Skip to main content
Dryad logo

Data from: C4 photosynthesis and the economic spectra of leaf and root traits independently influence growth rates in grasses

Citation

Simpson, Kimberley et al. (2021), Data from: C4 photosynthesis and the economic spectra of leaf and root traits independently influence growth rates in grasses, Dryad, Dataset, https://doi.org/10.5061/dryad.xwdbrv1b1

Abstract

Photosynthetic pathway is an important cause of growth rate variation between species, such that the enhanced carbon uptake of C4 species leads to faster growth than their C3 counterparts. Leaf traits that promote rapid resource acquisition may further enhance the growth capacity of C4 species. However, how root economic traits interact with leaf traits, and the different growth strategies adopted by plants with C3 and C4 photosynthetic pathways is unclear. Plant economic traits could interact with, or act independently of, photosynthetic pathway in influencing growth rate, or C3 and C4 species could segregate out along a common growth rate-trait relationship.

We measured leaf and root traits on 100+ grass species grown from seeds in a controlled, common environment to compare with relative growth rates (RGR) during the initial phase of rapid growth, controlling for phylogeny and allometric effects.

Photosynthetic pathway acts independently to leaf and root functional traits in causing fast growth. Using C4 photosynthesis, plants can achieve faster growth than their C3 counterparts (by an average 0.04 g g-1 day-1) for a given suite of functional trait values, with lower investments of leaf and root nitrogen. Leaf and root traits had an additive effect on RGR, with plants achieving fast growth by possessing resource-acquisitive leaf traits (high specific leaf area and low leaf dry matter content) or root traits (high specific root length and area, and low root diameter), but having both leads to an even faster growth rate (by up to 0.06 g g-1 day-1). C4 photosynthesis can provide a greater relative increase in RGR for plants with a ‘slow’ ecological strategy than in those with fast growth. However, aboveground and belowground strategies are not coordinated, so that species can have any combination of ‘slow’ or ‘fast’ leaf and root traits.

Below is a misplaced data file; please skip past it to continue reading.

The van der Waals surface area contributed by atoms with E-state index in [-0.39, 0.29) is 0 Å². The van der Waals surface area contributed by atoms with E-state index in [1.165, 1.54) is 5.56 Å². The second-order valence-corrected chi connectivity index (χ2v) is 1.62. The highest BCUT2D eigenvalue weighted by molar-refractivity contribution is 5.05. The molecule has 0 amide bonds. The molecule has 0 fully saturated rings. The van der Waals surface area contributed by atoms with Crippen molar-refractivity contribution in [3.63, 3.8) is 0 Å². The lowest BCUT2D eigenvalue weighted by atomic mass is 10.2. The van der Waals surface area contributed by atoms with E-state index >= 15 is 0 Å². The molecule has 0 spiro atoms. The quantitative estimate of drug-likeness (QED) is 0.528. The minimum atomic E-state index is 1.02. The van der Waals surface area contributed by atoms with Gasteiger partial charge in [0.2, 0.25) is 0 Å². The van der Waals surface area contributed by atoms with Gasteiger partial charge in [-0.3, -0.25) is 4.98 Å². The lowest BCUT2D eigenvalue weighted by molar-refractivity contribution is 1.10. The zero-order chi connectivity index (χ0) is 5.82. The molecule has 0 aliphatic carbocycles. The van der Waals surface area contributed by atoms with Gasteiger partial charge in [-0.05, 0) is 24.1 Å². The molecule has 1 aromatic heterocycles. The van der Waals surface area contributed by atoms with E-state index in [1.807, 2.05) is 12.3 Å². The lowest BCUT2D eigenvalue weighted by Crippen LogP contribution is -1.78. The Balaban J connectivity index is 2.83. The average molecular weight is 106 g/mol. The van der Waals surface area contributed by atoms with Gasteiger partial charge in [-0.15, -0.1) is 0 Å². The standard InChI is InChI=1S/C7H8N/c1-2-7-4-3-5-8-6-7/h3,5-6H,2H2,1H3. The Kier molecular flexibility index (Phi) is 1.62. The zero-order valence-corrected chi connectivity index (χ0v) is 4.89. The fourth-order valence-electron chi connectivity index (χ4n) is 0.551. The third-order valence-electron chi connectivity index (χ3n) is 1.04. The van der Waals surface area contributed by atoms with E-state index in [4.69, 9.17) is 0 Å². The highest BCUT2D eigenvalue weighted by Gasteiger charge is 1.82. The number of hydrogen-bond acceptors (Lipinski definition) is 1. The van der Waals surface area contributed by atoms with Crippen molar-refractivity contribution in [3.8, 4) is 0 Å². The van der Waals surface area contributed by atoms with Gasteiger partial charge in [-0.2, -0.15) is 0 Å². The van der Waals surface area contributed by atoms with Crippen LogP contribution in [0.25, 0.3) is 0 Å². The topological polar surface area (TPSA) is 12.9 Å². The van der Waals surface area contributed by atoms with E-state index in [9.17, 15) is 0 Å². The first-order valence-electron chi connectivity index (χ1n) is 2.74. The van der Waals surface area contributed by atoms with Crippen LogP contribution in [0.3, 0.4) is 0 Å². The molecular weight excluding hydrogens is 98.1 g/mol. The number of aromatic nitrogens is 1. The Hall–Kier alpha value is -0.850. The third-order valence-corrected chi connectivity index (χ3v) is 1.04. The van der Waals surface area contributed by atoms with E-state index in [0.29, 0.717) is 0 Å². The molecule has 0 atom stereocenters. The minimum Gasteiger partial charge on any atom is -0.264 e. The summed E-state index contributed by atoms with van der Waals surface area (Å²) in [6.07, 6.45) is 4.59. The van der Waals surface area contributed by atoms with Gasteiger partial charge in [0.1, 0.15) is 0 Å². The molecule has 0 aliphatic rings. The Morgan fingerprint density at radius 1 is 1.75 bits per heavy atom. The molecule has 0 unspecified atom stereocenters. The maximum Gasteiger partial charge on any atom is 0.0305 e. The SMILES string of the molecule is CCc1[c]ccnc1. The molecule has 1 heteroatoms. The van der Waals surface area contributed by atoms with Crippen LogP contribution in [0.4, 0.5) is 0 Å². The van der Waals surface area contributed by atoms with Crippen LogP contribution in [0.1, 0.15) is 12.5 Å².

Synthesis: C4 photosynthesis increases growth rate for a given combination of economic traits, and significantly alters plant nitrogen economy in the leaves and roots. However, leaf and root economic traits act independently to further enhance growth. The fast growth of C4 grasses promotes a competitive advantage under hot, sunny conditions.

Usage Notes

Datasets

leaf_root_trait_average_data.csv = Average leaf and root functional trait data

leaf_root_trait_sizestandardised_data.csv = Leaf and root functional traits predicted at a common reference size (the 60th percentile for total dry mass across all species and harvests: 0.044g)

Explanation of abbreviations/code names used in column headings

phylo.name = species name

avg.RGR = average RGR (g g-1 day-1)

SLA = ln specific leaf area (cm2g-1)

LDMC = log leaf dry matter content (%)

SRA = ln specific root area (cm2 g-1)

SRL = ln specific root length (cm g-1)

N = log Nitrogen concentration (%)

C = log Carbon concentration (%)

root.avg.diam.mm = ln average root diameter (mm)

PC1/PC2 = principal component analysis axis 1 or 2

A = minimum mass; one of the four parameters in the logistic growth model

B = asymptotic or maximum mass

xmid = or t0 -  time when a plant is midway between A and B; one of the four parameters in the logistic growth model

scal = or k - a growth parameter; one of the four parameters in the logistic growth model

.sc.60 (column name suffix) = trait value predicted at a common reference size (the 60th percentile for total dry mass across all species and harvests: 0.044g)

Funding

Natural Environment Research Council, Award: NE/I014322/1